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How is the initial conditions for PDE?

  1. Jan 15, 2014 #1
    Given a PDE of order 1 and another of order 2, you could show me what is, or which are, all possible initial conditions? For an ODE of order 2, for example, the initial condition is simple, is (t₀, y₀, y'₀). However, for a PDE, I think that there is various way to specify the initial condition, or not? Give me examples, please!
     
  2. jcsd
  3. Jan 15, 2014 #2
  4. Jan 15, 2014 #3
    Yeah but, I have seen many examples that left me confused. For a PDE of order 2, I have seen initinal conditions like:

    ##(u_x(x, y_0) = u_{x0}(x),\;u(x_0, y)=u_0(y))##;
    ##(u_x(x_0, y) = u_{x0}(y),\;u(x_0, y)=u_0(y))##;
    ##(u_y(x, y_0) = u_{y0}(x),\;u(x, y_0)=u_0(x))##

    And others more, so, there is various way to specify the initial condition?
     
  5. Jan 15, 2014 #4
    Fortunately there are many kind of boundary conditions, much more than the three above. Many different problems involve PDEs, especially in Physics, where the physical modelisation determines the boundary conditions.
     
  6. Jan 15, 2014 #5
    I think no... actually, there is really many kind of boundary conditions, however, my question is wrt initial conditions and I found that is possible to analyze the necessary initial conditions for a PDE, term by term, ie...


    given --------- the necessary initial conditions is

    ##u_{xx}(x,y)##------##u_x(x_0,y)## and ##u(x_0,y)##
    ##u_{yy}(x,y)##------##u_y(x,y_0)## and ##u(x,y_0)##
    ##u_{xy}(x,y)##------or ##u_x(x,y_0)## and ##u(x_0,y)## or ##u_y(x_0,y)## and ##u(x,y_0)## or ##u(x_0,y_0)##


    ##u_x(x,y)##------##u(x_0,y)##
    ##u_y(x,y)##------##u(x,y_0)##
     
  7. Jan 16, 2014 #6
    Why do you use the inadapted term "initial conditions" instead of the correct term "boundary conditions" ?
    For example, you write u(x0,y), which means that a given function u0(y) is required on the line x=x0. A line where a condition is given is a bound and the condition is called a "boundary condition". What do you mean with "initial" ? Is it because one of the variable is the time ?
    All the conditions that you show in your preceeding post are typical boundary conditions, nothing else. You are confused because you use the word "initial" instead of "boundary".
    See the definition of "initial condition" : http://mathworld.wolfram.com/InitialConditions.html
     
    Last edited: Jan 16, 2014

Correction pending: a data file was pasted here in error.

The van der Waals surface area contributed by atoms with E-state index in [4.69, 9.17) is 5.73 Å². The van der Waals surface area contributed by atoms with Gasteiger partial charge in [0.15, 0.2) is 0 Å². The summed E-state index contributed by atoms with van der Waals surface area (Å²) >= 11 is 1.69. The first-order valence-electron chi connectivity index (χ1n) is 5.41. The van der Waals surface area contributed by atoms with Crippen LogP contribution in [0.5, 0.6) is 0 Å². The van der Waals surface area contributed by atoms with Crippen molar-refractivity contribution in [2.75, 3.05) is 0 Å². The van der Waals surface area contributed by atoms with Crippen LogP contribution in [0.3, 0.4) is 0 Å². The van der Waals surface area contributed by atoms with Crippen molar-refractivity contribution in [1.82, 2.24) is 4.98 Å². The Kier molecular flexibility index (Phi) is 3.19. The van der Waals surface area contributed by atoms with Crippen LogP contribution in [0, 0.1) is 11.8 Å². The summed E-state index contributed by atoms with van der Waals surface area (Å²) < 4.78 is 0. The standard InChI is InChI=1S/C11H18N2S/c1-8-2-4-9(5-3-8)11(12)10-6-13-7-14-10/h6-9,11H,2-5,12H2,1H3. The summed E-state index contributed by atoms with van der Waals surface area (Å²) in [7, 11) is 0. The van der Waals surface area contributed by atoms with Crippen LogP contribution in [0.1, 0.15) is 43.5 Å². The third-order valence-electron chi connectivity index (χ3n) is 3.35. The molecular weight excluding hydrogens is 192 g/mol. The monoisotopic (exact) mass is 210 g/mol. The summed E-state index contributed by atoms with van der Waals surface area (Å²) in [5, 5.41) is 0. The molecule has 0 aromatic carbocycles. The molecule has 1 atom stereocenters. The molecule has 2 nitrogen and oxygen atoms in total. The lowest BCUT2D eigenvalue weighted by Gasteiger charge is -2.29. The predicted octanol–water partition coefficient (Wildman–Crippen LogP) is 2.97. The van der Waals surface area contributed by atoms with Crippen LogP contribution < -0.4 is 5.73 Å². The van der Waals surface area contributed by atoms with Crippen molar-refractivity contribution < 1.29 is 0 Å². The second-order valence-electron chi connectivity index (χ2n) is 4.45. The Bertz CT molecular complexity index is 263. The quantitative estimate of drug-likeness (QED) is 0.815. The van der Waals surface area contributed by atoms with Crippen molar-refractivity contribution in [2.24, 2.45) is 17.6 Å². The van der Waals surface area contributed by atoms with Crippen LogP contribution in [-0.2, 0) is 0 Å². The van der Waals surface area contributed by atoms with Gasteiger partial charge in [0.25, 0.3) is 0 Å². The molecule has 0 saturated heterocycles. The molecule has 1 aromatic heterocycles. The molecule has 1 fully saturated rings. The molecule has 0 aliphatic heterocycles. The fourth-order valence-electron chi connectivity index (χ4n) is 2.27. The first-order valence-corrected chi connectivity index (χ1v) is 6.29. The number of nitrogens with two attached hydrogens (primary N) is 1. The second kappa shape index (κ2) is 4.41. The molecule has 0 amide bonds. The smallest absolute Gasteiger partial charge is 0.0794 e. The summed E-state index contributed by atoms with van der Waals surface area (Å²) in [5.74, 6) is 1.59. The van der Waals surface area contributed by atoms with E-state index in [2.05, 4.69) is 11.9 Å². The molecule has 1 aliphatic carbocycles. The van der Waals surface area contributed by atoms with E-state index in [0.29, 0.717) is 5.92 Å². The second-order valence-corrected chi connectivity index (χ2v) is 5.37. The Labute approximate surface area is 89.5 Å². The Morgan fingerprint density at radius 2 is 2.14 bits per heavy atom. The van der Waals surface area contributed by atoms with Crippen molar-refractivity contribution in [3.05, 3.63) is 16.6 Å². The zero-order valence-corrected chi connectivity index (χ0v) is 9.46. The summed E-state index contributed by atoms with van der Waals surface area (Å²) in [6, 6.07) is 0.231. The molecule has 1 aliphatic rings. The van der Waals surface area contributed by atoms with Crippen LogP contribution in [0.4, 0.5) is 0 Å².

8. Jan 16, 2014 #7
    I understand "initial conditions" as the arbitrary constants or arbitrary functions that is inserted in the ODE or PDE. Like me that initial condition is different of boundary condition...
     
  9. Jan 16, 2014 #8
    Why asking on a forum if you don't take account of the advices ?
    In ODE, there is only one variable with symbole x, or t, or what symbol you want. So, it doesn't matter to call a condition "initial" or "boundary" (Bound reduced to a point in this case).
    In PDE, they are several variables, so they cannot all be time. Of course you can loosely use "initial" instead of "boundary" if this doesn't induce confusion in your understanding of what the boundaries are for PDE.
    I was insistent on the right vocabulary because you wrote a list of examples of conditions which, I am sorry to say, is non-sens. There is no relationship or correspondance, between a partial derivative, such as uxx(x,y) for example and a condition such as ux(x0,y)=u0(y) for example. A condition such as ux(x0,y)=u0(y) for example, could be specified to any PDE whatever are the partial derivatives in the PDE.
     
  10. Jan 16, 2014 #9
    I saw in this forum some discussions/topics about the difference between initial conditions and boundary conditions for PDE and I understood that those concepts are different same for PDEs, I think...

    Given:
    ##\frac{\partial^2 u}{\partial x^2}(x,y)##

    We integrate wrt to x to get ##u_x(x,y)##
    ##\int \frac{\partial^2 u}{\partial x^2}(x,y)dx=\int_{x_0}^{x}\frac{\partial^2 u}{\partial x^2}(x,y)dx+\frac{\partial u}{\partial x}(x_0,y)=\frac{\partial u}{\partial x}(x,y)##

    Necessarily ##u_x(x_0,y)## appeared as a arbitrary function.
     
  11. Jan 16, 2014 #10
    Do not confuse a defined integral with a PDE !
     
  12. Jan 16, 2014 #11
    OK! Trankyou for all your coments!
     
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